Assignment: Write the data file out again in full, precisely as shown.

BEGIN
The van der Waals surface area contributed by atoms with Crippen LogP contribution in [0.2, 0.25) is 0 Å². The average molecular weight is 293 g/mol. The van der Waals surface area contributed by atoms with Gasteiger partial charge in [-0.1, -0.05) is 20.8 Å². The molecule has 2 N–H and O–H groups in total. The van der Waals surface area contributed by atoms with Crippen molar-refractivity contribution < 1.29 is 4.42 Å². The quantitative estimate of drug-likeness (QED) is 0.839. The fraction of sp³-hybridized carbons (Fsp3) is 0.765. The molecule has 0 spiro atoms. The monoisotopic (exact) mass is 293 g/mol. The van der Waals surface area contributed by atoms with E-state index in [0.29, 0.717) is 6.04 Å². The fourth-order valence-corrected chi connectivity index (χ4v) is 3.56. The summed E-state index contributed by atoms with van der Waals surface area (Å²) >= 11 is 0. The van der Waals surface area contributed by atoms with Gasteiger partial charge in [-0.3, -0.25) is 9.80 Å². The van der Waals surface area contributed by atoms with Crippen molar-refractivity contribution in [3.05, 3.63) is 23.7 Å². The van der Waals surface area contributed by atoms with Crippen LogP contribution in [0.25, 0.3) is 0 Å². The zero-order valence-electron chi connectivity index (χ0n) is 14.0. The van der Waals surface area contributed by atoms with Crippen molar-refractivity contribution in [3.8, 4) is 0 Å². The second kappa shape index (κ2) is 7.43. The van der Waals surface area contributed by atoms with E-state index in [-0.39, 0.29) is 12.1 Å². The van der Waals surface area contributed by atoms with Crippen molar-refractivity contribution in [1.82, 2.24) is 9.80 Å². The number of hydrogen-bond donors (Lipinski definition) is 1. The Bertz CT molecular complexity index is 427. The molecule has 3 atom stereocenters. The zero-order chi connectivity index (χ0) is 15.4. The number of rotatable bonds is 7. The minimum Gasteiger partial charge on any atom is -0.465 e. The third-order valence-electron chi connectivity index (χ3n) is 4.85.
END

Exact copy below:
The van der Waals surface area contributed by atoms with Crippen LogP contribution in [0.2, 0.25) is 0 Å². The average molecular weight is 293 g/mol. The van der Waals surface area contributed by atoms with Gasteiger partial charge in [-0.1, -0.05) is 20.8 Å². The molecule has 2 N–H and O–H groups in total. The van der Waals surface area contributed by atoms with Crippen molar-refractivity contribution < 1.29 is 4.42 Å². The quantitative estimate of drug-likeness (QED) is 0.839. The fraction of sp³-hybridized carbons (Fsp3) is 0.765. The molecule has 0 spiro atoms. The monoisotopic (exact) mass is 293 g/mol. The van der Waals surface area contributed by atoms with E-state index in [0.29, 0.717) is 6.04 Å². The fourth-order valence-corrected chi connectivity index (χ4v) is 3.56. The summed E-state index contributed by atoms with van der Waals surface area (Å²) >= 11 is 0. The van der Waals surface area contributed by atoms with Gasteiger partial charge in [-0.3, -0.25) is 9.80 Å². The van der Waals surface area contributed by atoms with Crippen molar-refractivity contribution in [3.05, 3.63) is 23.7 Å². The van der Waals surface area contributed by atoms with Crippen LogP contribution in [0.25, 0.3) is 0 Å². The zero-order valence-electron chi connectivity index (χ0n) is 14.0. The van der Waals surface area contributed by atoms with Crippen molar-refractivity contribution in [3.8, 4) is 0 Å². The second kappa shape index (κ2) is 7.43. The van der Waals surface area contributed by atoms with E-state index in [-0.39, 0.29) is 12.1 Å². The van der Waals surface area contributed by atoms with Crippen molar-refractivity contribution in [1.82, 2.24) is 9.80 Å². The number of hydrogen-bond donors (Lipinski definition) is 1. The Bertz CT molecular complexity index is 427. The molecule has 3 atom stereocenters. The zero-order chi connectivity index (χ0) is 15.4. The number of rotatable bonds is 7. The minimum Gasteiger partial charge on any atom is -0.465 e. The third-order valence-electron chi connectivity index (χ3n) is 4.85.